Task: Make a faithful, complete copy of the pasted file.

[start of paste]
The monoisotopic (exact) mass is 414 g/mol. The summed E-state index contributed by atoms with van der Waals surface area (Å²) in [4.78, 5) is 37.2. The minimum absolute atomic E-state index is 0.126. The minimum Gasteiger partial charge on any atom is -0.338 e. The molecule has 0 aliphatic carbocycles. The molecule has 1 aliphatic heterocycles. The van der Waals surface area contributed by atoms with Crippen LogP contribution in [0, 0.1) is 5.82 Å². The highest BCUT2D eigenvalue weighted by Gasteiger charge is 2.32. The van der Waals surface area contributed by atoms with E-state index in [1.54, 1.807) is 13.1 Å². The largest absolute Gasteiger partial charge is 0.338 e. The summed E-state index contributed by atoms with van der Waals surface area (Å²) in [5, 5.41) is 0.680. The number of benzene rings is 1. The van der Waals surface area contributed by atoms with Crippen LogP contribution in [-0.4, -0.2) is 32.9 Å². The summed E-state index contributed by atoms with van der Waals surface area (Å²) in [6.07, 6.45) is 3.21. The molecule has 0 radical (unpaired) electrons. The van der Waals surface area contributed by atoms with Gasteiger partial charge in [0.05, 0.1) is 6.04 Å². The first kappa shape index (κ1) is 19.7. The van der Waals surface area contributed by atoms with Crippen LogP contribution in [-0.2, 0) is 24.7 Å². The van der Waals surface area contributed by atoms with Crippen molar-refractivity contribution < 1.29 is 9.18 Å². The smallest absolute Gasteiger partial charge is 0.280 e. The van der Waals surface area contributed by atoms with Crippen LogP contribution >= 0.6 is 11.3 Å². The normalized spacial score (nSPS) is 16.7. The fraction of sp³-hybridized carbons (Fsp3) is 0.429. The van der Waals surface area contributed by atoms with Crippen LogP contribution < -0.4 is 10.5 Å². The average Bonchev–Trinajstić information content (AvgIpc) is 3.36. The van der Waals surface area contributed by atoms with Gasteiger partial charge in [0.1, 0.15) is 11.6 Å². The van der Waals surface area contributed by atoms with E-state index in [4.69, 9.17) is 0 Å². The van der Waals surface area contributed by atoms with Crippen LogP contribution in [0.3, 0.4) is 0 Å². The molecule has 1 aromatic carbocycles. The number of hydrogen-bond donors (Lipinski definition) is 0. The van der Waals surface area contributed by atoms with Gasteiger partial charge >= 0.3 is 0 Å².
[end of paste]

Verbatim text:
The monoisotopic (exact) mass is 414 g/mol. The summed E-state index contributed by atoms with van der Waals surface area (Å²) in [4.78, 5) is 37.2. The minimum absolute atomic E-state index is 0.126. The minimum Gasteiger partial charge on any atom is -0.338 e. The molecule has 0 aliphatic carbocycles. The molecule has 1 aliphatic heterocycles. The van der Waals surface area contributed by atoms with Crippen LogP contribution in [0, 0.1) is 5.82 Å². The highest BCUT2D eigenvalue weighted by Gasteiger charge is 2.32. The van der Waals surface area contributed by atoms with E-state index in [1.54, 1.807) is 13.1 Å². The largest absolute Gasteiger partial charge is 0.338 e. The summed E-state index contributed by atoms with van der Waals surface area (Å²) in [5, 5.41) is 0.680. The number of benzene rings is 1. The van der Waals surface area contributed by atoms with Crippen LogP contribution in [-0.4, -0.2) is 32.9 Å². The summed E-state index contributed by atoms with van der Waals surface area (Å²) in [6.07, 6.45) is 3.21. The molecule has 0 radical (unpaired) electrons. The van der Waals surface area contributed by atoms with Gasteiger partial charge in [0.05, 0.1) is 6.04 Å². The first kappa shape index (κ1) is 19.7. The van der Waals surface area contributed by atoms with Crippen LogP contribution in [-0.2, 0) is 24.7 Å². The van der Waals surface area contributed by atoms with Crippen molar-refractivity contribution < 1.29 is 9.18 Å². The smallest absolute Gasteiger partial charge is 0.280 e. The van der Waals surface area contributed by atoms with Crippen LogP contribution >= 0.6 is 11.3 Å². The normalized spacial score (nSPS) is 16.7. The fraction of sp³-hybridized carbons (Fsp3) is 0.429. The van der Waals surface area contributed by atoms with Crippen LogP contribution < -0.4 is 10.5 Å². The average Bonchev–Trinajstić information content (AvgIpc) is 3.36. The van der Waals surface area contributed by atoms with Gasteiger partial charge in [0.1, 0.15) is 11.6 Å². The van der Waals surface area contributed by atoms with E-state index in [4.69, 9.17) is 0 Å². The van der Waals surface area contributed by atoms with Crippen LogP contribution in [0.3, 0.4) is 0 Å². The molecule has 1 aromatic carbocycles. The number of hydrogen-bond donors (Lipinski definition) is 0. The van der Waals surface area contributed by atoms with Gasteiger partial charge >= 0.3 is 0 Å².